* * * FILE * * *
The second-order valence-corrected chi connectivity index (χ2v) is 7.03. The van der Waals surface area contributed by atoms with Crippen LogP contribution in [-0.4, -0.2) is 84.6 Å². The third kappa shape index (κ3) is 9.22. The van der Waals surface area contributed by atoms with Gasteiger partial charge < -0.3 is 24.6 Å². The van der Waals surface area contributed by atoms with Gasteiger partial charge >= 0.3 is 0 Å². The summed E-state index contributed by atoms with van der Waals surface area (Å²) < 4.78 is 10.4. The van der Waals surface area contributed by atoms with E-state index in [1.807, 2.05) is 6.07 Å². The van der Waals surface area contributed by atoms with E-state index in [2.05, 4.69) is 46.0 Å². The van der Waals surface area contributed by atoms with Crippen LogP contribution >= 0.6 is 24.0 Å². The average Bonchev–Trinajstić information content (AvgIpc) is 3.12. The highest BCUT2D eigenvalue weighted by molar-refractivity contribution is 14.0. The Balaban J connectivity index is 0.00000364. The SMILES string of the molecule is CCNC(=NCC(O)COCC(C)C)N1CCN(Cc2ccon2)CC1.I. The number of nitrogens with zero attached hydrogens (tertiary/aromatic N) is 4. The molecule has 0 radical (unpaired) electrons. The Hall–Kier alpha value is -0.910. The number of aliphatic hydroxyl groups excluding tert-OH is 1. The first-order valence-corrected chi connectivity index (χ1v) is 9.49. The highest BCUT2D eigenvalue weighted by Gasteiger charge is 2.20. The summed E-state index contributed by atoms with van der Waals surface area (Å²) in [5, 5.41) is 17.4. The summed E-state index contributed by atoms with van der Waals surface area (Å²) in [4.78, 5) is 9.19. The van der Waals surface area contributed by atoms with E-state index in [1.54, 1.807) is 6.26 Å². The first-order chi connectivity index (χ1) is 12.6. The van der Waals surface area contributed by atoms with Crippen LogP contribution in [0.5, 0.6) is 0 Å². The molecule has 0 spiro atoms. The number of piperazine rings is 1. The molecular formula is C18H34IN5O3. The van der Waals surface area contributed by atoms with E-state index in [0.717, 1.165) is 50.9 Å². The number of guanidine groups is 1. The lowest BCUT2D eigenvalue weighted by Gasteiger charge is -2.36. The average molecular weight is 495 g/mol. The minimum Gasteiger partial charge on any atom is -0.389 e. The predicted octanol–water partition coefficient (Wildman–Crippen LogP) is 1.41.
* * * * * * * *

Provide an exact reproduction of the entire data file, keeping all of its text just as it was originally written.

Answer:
The second-order valence-corrected chi connectivity index (χ2v) is 7.03. The van der Waals surface area contributed by atoms with Crippen LogP contribution in [-0.4, -0.2) is 84.6 Å². The third kappa shape index (κ3) is 9.22. The van der Waals surface area contributed by atoms with Gasteiger partial charge < -0.3 is 24.6 Å². The van der Waals surface area contributed by atoms with Gasteiger partial charge >= 0.3 is 0 Å². The summed E-state index contributed by atoms with van der Waals surface area (Å²) < 4.78 is 10.4. The van der Waals surface area contributed by atoms with E-state index in [1.807, 2.05) is 6.07 Å². The van der Waals surface area contributed by atoms with E-state index in [2.05, 4.69) is 46.0 Å². The van der Waals surface area contributed by atoms with Crippen LogP contribution >= 0.6 is 24.0 Å². The average Bonchev–Trinajstić information content (AvgIpc) is 3.12. The highest BCUT2D eigenvalue weighted by molar-refractivity contribution is 14.0. The Balaban J connectivity index is 0.00000364. The SMILES string of the molecule is CCNC(=NCC(O)COCC(C)C)N1CCN(Cc2ccon2)CC1.I. The number of nitrogens with zero attached hydrogens (tertiary/aromatic N) is 4. The molecule has 0 radical (unpaired) electrons. The Hall–Kier alpha value is -0.910. The number of aliphatic hydroxyl groups excluding tert-OH is 1. The first-order valence-corrected chi connectivity index (χ1v) is 9.49. The highest BCUT2D eigenvalue weighted by Gasteiger charge is 2.20. The summed E-state index contributed by atoms with van der Waals surface area (Å²) in [5, 5.41) is 17.4. The summed E-state index contributed by atoms with van der Waals surface area (Å²) in [4.78, 5) is 9.19. The van der Waals surface area contributed by atoms with E-state index in [1.54, 1.807) is 6.26 Å². The first-order chi connectivity index (χ1) is 12.6. The van der Waals surface area contributed by atoms with Crippen LogP contribution in [0.5, 0.6) is 0 Å². The molecule has 0 spiro atoms. The number of piperazine rings is 1. The molecular formula is C18H34IN5O3. The van der Waals surface area contributed by atoms with E-state index in [0.717, 1.165) is 50.9 Å². The number of guanidine groups is 1. The lowest BCUT2D eigenvalue weighted by Gasteiger charge is -2.36. The average molecular weight is 495 g/mol. The minimum Gasteiger partial charge on any atom is -0.389 e. The predicted octanol–water partition coefficient (Wildman–Crippen LogP) is 1.41.